Format

Send to

Choose Destination
Int Breastfeed J. 2016 Sep 6;11(1):23. doi: 10.1186/s13006-016-0083-8. eCollection 2016.

Exclusive breastfeeding among city-dwelling professional working mothers in Ghana.

Author information

1
Department of Population, Family and Reproductive Health, School of Public Health, College of Health Sciences, University of Ghana, Accra, Ghana.

Abstract

BACKGROUND:

In Ghana, periodic national surveys report the practice of exclusive breastfeeding (EBF) in the general population to be over 50 %. However, little is known about EBF among professional working mothers, particularly its duration after maternity leave. Female workers are entitled to 12 weeks (84 days) of maternity leave with full pay in Ghana, and this can be extended by two additional weeks in case of a caesarean or abnormal delivery. This study assessed the prevalence of EBF, as well as factors associated with the practice among professional working mothers in one of the ten regional capitals of Ghana.

METHODS:

The study was descriptive cross-sectional in design and employed a multi-stage sampling technique to sample 369 professional working mothers. The study was planned and implemented between January to July 2015. Study-specific structured questionnaires were used in the data collection over a period of one month. Some factors including demographic characteristics, types of facilities available at workplace to support breastfeeding, challenges to exclusive breastfeeding at the workplace and mother's knowledge base on EBF, were assessed. Exclusive breastfeeding is defined as feeding infants with only breast milk, without supplemental liquids or solids except for liquid medicine and vitamin or mineral supplements.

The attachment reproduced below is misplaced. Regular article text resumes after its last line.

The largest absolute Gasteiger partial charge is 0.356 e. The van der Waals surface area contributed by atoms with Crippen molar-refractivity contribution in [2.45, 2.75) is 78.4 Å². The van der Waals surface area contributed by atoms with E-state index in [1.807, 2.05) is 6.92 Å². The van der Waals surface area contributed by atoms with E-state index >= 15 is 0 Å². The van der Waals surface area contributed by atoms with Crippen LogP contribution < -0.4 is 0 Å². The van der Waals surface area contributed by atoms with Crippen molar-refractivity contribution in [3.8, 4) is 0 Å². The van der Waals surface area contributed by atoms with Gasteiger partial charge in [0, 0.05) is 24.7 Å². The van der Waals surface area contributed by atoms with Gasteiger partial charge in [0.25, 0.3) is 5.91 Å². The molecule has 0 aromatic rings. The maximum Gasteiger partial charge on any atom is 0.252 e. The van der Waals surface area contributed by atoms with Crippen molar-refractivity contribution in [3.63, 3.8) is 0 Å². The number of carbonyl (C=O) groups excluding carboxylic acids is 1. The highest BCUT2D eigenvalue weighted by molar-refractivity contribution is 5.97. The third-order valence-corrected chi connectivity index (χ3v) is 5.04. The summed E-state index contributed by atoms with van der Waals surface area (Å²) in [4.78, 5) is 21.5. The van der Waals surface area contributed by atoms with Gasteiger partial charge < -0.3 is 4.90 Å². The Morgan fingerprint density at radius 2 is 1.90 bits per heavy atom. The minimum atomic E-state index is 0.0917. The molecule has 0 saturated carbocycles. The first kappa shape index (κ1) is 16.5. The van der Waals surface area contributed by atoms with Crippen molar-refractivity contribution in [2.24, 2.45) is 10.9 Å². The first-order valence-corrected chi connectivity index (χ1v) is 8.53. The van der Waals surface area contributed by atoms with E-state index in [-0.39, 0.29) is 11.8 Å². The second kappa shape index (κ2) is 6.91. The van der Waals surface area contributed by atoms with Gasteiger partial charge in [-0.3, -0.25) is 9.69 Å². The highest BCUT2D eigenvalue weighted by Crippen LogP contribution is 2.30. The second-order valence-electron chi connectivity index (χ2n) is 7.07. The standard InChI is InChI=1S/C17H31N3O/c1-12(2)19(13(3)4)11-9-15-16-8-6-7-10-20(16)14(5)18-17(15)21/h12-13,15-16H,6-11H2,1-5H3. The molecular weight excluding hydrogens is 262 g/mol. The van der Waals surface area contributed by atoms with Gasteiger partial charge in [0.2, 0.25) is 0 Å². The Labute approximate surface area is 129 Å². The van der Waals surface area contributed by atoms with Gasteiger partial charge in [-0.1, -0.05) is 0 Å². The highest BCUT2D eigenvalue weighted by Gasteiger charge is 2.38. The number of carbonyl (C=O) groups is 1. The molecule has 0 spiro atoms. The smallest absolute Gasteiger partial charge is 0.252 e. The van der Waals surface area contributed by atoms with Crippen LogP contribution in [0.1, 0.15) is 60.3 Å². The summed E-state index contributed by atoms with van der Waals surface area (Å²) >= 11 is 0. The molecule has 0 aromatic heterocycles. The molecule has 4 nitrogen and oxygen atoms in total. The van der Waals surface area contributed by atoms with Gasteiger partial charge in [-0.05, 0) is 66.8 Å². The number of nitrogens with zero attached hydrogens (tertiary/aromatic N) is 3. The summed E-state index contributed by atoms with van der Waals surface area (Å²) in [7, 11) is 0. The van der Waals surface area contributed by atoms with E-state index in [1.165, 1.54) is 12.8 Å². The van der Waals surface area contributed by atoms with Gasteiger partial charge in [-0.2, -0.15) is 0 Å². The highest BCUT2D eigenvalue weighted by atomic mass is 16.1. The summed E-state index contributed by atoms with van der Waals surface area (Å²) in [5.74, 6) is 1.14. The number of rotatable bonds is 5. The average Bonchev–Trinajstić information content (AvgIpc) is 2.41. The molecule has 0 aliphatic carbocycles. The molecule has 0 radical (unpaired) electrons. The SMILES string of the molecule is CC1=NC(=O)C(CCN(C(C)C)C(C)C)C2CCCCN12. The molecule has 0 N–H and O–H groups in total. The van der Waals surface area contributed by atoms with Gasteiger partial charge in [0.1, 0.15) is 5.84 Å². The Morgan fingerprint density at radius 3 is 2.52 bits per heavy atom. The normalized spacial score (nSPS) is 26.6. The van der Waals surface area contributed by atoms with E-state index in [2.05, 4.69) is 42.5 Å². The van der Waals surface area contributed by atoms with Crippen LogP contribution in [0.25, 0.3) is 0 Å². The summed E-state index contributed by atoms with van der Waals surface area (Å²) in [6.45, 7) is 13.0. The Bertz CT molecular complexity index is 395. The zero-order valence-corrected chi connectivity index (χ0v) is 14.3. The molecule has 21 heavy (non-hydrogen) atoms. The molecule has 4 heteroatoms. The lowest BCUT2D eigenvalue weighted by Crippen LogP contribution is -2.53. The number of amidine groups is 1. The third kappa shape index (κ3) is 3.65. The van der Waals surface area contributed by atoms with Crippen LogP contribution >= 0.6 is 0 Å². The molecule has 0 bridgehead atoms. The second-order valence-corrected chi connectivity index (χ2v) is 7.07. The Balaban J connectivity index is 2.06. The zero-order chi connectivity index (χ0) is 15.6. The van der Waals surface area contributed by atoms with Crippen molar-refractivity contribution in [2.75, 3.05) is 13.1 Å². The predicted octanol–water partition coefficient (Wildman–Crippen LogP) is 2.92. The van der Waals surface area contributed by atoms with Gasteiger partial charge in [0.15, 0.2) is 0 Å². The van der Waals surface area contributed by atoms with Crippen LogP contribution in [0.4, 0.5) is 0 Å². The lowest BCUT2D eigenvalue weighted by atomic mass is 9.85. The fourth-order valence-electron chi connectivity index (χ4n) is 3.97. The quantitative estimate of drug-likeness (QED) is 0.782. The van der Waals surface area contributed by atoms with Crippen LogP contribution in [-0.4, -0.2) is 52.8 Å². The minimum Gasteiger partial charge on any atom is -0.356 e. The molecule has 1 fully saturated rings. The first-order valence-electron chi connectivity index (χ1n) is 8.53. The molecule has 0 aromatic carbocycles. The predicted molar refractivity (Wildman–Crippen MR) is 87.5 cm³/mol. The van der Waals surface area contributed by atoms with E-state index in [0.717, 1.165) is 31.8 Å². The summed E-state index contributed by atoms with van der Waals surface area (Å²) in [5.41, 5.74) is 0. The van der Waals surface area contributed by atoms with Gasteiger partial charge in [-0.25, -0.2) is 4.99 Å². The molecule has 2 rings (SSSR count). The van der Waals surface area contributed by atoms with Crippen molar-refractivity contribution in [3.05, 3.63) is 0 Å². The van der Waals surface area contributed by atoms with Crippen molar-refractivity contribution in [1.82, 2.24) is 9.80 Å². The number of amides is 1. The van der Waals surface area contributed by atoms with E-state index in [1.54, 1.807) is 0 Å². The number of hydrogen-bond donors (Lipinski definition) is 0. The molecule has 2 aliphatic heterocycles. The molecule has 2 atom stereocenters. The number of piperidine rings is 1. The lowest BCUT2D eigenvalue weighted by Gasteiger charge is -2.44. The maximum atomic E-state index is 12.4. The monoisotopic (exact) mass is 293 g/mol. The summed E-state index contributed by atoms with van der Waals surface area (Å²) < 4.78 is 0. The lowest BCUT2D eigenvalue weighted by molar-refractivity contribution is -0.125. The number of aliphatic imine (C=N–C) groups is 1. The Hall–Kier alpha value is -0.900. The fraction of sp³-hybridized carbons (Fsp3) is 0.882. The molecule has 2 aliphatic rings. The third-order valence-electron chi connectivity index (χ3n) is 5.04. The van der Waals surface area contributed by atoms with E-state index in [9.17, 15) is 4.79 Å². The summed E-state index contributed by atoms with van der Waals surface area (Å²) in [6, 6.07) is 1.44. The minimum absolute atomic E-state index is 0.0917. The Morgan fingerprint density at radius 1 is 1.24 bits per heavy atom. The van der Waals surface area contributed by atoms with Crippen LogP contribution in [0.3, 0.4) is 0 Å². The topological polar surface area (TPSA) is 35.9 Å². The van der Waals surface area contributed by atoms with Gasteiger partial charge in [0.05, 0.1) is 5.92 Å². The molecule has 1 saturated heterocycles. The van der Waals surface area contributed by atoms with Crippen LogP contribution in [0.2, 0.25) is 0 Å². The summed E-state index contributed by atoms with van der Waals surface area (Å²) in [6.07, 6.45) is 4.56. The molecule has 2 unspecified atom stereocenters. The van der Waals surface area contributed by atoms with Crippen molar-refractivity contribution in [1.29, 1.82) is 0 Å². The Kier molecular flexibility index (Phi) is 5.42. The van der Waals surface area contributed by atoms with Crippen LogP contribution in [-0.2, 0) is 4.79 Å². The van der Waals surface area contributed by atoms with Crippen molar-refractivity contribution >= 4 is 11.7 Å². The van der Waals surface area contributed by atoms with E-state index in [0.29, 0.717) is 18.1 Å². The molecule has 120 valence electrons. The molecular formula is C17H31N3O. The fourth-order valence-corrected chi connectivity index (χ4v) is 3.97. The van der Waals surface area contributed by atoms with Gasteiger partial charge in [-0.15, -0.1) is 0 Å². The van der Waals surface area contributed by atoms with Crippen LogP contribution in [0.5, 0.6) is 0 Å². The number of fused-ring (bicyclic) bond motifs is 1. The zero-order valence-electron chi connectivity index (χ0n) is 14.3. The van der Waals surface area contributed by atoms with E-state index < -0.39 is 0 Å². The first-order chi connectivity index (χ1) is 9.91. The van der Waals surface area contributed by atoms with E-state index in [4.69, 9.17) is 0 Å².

RESULTS:

There was a near universal awareness of exclusive breastfeeding among respondents (99 %). Even though most mothers initiated breastfeeding within an hour of delivery (91 %), the EBF rate at six months was low (10.3 %). The study identified three elements as determinants of EBF; Those who did not receive infant feeding recommendation from health workers were less likely to practice exclusive breastfeeding (Adjusted Odds Ratio [AOR] 0.45; 95 % Confidence Interval [CI] 0.27, 0.77), mothers who had shorter duration of maternity leave were less likely to practice exclusive breastfeeding (AOR 0.09; 95 % CI 0.02, 0.45), and those who had a normal delivery were almost 10 times as likely to practice exclusive breastfeeding (AOR 9.02; 95 % CI 2.85, 28.53).

CONCLUSION:

Given the high breastfeeding initiation, but low EBF continuation rate among professional working mothers, improved policies around maternity leave and breastfeeding friendly work environments are needed.

KEYWORDS:

Breastfeeding practice; Exclusive breastfeeding; Ghana; Professional working mothers

Supplemental Content

Full text links

Icon for BioMed Central Icon for PubMed Central
Loading ...
Support Center